As I was catching up on the comments, I was rather intrigued by the direction that you all took Monday's open thread. Here's a recap for those of you that do not closely follow the comments. When it comes to the blatant cheerleading nature of the real estate section of the newspapers, they probably feel that they have no choice, since a very large percentage of the papers' advertising budgets come from real estate interests. However, that gave Mikhail an idea...
It's not as if the bubble bloggers are going to pick up the slack with full page ads sticking their thumbs at the real-estate industry, and encouraging to general public to stop buying.The conversation just took off from there:
Hey, the quickest way for the bubble bloggers (like us) to influence the editorial policy of our local papers is to start taking out negative advertisements about our housing markets.
As soon as anti-bubble content becomes the biggest financial contributor to the paper, we will see a complete about face in article bias.
Maybe Tim should start holding out a tin cup for donations to place anti-bubble ads in the Times?
Nolaguy: If we paid for it, I wonder if the Times or PI would run a full page add that was "anti real estate"?However, not everyone has warm fuzzies about throwing around that kind of money. Plymster suggested some other possible activities:
Mikhail: ...for a 6 inch by 6 inch ad we would need to raise $17,438.4... Seriously, if we really could pull something like that off (i.e. getting enough people to donate to a Puget Sound housing boycott advertisement) that would likely generate a lot of publicity, beyond publishing the ad itself. And if the papers really were silly enough to decline the ad, we would have an early Christmas, and be able to take our story to the national media and get a LOT of coverage.
synthetik: $17K is a lot of scratch. I think it might be possible if a website was created around this endeavor and then posted on all the national blogs (HB, HP, etc). Might be fun to try... If they wouldn't run the ad we could donate the funds to charity.
$17K? You guys are saving waaaayyyy too much money renting.A few people suggested some cheaper methods of advertising:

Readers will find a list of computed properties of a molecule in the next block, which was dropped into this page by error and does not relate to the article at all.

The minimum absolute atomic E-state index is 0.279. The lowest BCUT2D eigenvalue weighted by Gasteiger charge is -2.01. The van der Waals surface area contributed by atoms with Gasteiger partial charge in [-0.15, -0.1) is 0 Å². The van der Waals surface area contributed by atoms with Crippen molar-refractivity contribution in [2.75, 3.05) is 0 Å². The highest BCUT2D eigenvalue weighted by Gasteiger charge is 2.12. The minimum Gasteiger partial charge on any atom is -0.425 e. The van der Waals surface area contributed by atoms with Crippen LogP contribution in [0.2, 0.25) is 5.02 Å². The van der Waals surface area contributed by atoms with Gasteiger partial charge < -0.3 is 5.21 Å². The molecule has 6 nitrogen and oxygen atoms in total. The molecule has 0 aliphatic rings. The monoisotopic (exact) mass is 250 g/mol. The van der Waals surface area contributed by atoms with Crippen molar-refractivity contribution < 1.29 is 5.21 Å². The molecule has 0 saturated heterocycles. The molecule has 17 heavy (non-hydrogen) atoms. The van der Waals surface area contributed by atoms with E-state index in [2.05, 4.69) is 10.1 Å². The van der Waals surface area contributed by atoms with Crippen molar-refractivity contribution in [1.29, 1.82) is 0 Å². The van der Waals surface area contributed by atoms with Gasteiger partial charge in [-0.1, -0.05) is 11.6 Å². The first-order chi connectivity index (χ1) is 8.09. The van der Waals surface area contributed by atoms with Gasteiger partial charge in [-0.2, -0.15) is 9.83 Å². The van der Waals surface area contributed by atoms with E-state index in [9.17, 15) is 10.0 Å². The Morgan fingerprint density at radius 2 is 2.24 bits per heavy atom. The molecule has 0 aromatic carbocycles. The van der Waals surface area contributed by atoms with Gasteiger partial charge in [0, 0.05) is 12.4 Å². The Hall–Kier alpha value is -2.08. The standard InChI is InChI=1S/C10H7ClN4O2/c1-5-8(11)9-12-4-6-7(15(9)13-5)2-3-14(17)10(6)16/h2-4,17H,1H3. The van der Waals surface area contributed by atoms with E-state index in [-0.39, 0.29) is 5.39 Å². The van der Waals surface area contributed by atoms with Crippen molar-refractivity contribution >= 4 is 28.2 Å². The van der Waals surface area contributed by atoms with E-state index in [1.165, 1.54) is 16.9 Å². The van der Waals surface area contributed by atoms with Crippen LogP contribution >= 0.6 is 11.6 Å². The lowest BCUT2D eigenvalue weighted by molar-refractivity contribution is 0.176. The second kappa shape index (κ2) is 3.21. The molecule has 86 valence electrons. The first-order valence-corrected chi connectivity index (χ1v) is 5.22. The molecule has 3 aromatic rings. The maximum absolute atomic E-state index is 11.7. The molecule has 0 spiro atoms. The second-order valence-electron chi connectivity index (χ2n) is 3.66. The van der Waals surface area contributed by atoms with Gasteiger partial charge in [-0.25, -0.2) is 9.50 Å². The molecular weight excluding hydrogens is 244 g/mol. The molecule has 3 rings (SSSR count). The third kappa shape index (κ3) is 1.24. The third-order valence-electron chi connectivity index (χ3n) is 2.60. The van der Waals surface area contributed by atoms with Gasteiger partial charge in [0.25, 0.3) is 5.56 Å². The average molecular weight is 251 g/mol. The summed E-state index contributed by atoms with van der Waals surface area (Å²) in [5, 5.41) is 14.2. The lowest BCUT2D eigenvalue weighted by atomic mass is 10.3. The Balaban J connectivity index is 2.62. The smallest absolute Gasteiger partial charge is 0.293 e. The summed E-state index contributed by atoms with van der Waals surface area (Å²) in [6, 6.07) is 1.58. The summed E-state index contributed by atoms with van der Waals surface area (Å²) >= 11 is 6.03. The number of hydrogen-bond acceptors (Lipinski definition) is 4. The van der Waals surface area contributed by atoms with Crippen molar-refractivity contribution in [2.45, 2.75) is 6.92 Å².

I disagree with handing $17K to one of the key creators of the bubble. Why not just hand WaMu a giant novelty check for $1 trillion dollars to cover next year's ARM resets?
If you really want to raise awareness, build up a fund that donates money to debt education, and then send a press release to the appropriate news rags. Then you'd be doing some good and not contributing to the problem.
Or you could buy me a ladder so I can get off my high horse. ;-)
msrelo: Maybe I don't have a full understanding of how the ad sales work but it seems like a single page insert is cost effective.Wanderer takes it a step further and starts proposing fundraising methods and ad print subjects:
Wanderer: Alternative to the PI: I just called Seattle Weekly and got the following quotes: 1/2 page = $1471, 1/4 page = $732, 1/8 page = $389. Those rates are for a single week and there is ~10% drop for 4 weeks consecutive.
Wanderer: I personally would put in $200 toward a 1/4 page add the first week to get some attention and then follow it up with a 1/2 page add the next. I am relatively new to the scene, but I would trust synthetik and Tim to put together a well thought out and RATIONAL explanation of:There are of course still questions of whether this would even be a valuable exercise:
real estate fundamentals where the current market stands relative to them current trends locally what the REI wants you to believeMany, many, people will dismiss it as paranoid anyway, so it really needs to be conservative and not over the top.
synthetik: If you were firmly plugged into the matrix like most people, wouldn't you simply dismiss the ad? Wouldn't people wonder what we all had to gain?Which brings me back to ad print and to Eleua's comment:
Wanderer: It would be hard to convey motives in a 1/2 page article, so it probably isn't worth trying anyway. Anyone that is going to ask, "What do you have to gain from this?" probably can't answer the same question about the writers of the RE section. For me, there is value in just putting out good information where very little currently exists.
If all of you are serious about this...I think before anyone gets too serious bandying about large sums of money, we would need to come up with a simple way of getting people's attention. Printing a half-page essay about "fundamentals," "unprecedented run-ups," and "ARM resets" would be a waste of money. Very few people would read it, and of those that did, you would probably convince about 0.1%. I think Dilbert creator Scott Adams neatly sums up what is necessary in a situation like this:
It would probably be best to collect all the turbo-Bull quotes from late '05 early '06, and string them all together. Show just what REIC shills all these bulls have been.
Then you ask if you would spend $500K on the wisdom of those Carnacks. If not, why not?
Perhaps you can also include quotes from all the Wall Streeters back in the late 90s. Let the inquisitive reader draw his own conclusions.
The challenge was that the bad ideas sounded terrific to the uninformed person. You couldn't kill these particular bad ideas with logic because the arguments against them would be too complicated. You had to go in through the back door.I think that Shiller's home price graph is a good example of the kind of thing that Scott is talking about. So that's the challenge. Come up with a simple phrase, image, or series of phrases that make buying a home at the peak of the bubble "seem frankly stupid." If we can do that, then I think we can consider buying some ad-space.
I suggested a few cleverly designed, hypnosis-inspired phrases that were the linguistic equivalent of Kung Fu. They were simple (that's my specialty), and once you heard these phrases, they made any competing ideas seem frankly stupid.